MY REVIEW:

PROS: Builds upon the solid foundation laid down in Andromeda’s Fall; significant character development; intense battle sequences; satisfies the craving for strong military science fiction while building anticipation for the next book in the series.
CONS: Resistance story line is touched on far too briefly; the reaction of one character to a specific choice by the protagonist seems unnaturally absolute and was not supported by enough background information.
BOTTOM LINE: Author William C. Dietz has created a new jumping on point for readers unfamiliar with the long-running Legion of the Damned series that features a multifaceted character who matures over the course of this second novel. The first two novels in this series were released in 2013, giving readers an opportunity to get well and truly immersed in this world and in the journey of Andromeda McKee.

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Short Fiction Friday: My Favorites of 2013

REVIEW SUMMARY: A look back at what I consider the best of the short fiction that I read in 2013.

It has been quite a run. I did not realize how time-consuming and challenging it would be to take on the task of attempting (and sometimes failing) to review works of short fiction each week for 2013 here on SF Signal. I have appreciated the opportunity and the rewards have been rich indeed, as will be apparent in the following post. Many of the stories featured were first published in 2013, though some are not and were simply discovered by me for the first time this year. I have included links to each short story, when they exist, as well as my edited review notes and a notation of where I found each story. All of the stories featured in this annual overview received either a 4.5 or 5 star rating from me at the time of review.

This is a great selection of short stories, novelettes and novellas. In the mix you will find the presence of both established and up-and-coming authors, a great variety of style and subject matter in both science fiction and fantasy, and will see that various selections unintentionally play off of one another for interesting thematic contrast. As a disclaimer I will state that ratings are a matter of personal opinion and thus you may not experience these stories in the way that I did. A shortage of time means that many potentially noteworthy stories were missed and my personal desire to stay current with a handful of short fiction publications means that many other purveyors of short fiction were not featured during this year of reading and reviewing short fiction. So feel free to tell me where you agree or disagree and let me, and all the SF Signal readers, know what short fiction I missed in 2013 and where it can be found.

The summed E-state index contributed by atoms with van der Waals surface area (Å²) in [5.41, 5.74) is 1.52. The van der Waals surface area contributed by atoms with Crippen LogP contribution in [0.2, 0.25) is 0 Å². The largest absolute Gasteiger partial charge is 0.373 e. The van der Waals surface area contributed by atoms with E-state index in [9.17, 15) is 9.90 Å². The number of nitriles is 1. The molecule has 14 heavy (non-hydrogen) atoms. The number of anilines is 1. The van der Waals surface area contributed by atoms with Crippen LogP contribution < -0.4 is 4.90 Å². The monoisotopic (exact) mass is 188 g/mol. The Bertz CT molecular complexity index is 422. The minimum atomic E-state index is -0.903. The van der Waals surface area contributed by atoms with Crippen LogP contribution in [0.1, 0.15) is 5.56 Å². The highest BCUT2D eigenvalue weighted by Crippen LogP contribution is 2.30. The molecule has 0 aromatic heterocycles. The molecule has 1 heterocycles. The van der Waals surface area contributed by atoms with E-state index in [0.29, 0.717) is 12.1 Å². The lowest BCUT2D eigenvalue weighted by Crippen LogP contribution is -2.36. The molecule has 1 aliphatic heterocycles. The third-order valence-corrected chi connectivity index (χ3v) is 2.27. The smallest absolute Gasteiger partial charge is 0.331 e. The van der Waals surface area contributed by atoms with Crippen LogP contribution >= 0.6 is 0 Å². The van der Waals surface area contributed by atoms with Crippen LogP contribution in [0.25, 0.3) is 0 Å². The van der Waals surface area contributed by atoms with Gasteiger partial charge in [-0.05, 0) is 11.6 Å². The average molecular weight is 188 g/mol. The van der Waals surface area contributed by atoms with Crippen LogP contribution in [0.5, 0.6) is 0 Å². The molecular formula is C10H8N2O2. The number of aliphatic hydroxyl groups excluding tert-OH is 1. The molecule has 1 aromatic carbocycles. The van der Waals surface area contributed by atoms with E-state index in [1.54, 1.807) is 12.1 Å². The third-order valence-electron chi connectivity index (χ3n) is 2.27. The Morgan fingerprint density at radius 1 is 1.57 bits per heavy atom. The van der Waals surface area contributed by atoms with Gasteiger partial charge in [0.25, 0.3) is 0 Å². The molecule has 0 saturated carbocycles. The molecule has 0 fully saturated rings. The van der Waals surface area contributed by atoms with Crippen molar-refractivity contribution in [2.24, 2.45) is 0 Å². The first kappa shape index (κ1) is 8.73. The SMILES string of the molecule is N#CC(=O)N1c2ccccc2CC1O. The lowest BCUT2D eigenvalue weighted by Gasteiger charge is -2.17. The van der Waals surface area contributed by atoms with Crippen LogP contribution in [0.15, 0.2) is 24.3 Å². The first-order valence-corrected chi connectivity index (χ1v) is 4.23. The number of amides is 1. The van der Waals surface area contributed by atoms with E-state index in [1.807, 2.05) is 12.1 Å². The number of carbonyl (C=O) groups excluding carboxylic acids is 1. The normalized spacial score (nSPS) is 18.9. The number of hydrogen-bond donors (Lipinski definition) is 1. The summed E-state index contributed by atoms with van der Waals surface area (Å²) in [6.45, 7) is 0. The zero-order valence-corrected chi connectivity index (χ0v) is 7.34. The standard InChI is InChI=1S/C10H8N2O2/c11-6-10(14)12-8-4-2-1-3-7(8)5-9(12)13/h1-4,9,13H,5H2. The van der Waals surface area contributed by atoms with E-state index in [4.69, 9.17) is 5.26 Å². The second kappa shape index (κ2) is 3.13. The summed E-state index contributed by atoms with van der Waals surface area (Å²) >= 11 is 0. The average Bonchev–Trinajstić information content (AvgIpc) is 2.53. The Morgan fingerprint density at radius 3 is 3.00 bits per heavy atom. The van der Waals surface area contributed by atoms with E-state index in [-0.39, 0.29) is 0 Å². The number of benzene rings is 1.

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Short Fiction Friday: The Future’s So Bright…

Here we are, less than two weeks away from Christmas Day, less than three weeks away from a new year. Gift giving guide posts abound and lists of the best reading and viewing and gaming experiences are popping up all over the interwebs, stirring excitement, touching off friendly debate and adding to everyone’s never-ending list of things to buy (or for those with more self-control, borrow from the library).

Exciting times, truly. I don’t know about you, but I love this time of the year. Though I have yet to look back to fully examine my own 2013 experiences, there are a number of books I am excited about for 2014, including anthologies and short story collections. Given that is it Short Fiction Friday, I thought I would mention a few of these. This is by no means an exhaustive list and I strongly encourage you to share in the comments any additional anthologies or short story collections that you think I, and the rest of the community, should be awaiting with bated breath.

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Short Fiction Friday: New Fiction from Tor.com

REVIEW SUMMARY: Two short tales from Tor.com touched with a seasonal chill.

MY RATING:

BRIEF SUMMARY: A deeper imagining of a familiar heroic tale and a glimpse of psychological interrogation in an alternate, magical-filled Europe make up the latest free fiction offerings on the Tor.com website.

MY REVIEW:
PROS: Lyrical prose; storytelling that evokes the mood of Autumn-Winter transition; tight narrative structure.
CONS: I tried folks, I really did…nothing leaps to mind.
BOTTOM LINE: Fantasy with a hint of folklore, when done well, can create a rich sense of history, a texture that makes a story more than the sum of its parts.  Both of the recent selections from Tor.com showcase talented writers mining familiar territory to craft memorable stories.

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Here in the United States it is Black Friday, a day that actually began in the early evening hours of Thanksgiving Day, where, satiated with turkey and the fixins and done with football, the consumerism of Christmas began in earnest.  Drawn by irresistible temptations of deals too good to pass up, people are out all over the place navigating the mine field of the holiday shopping season.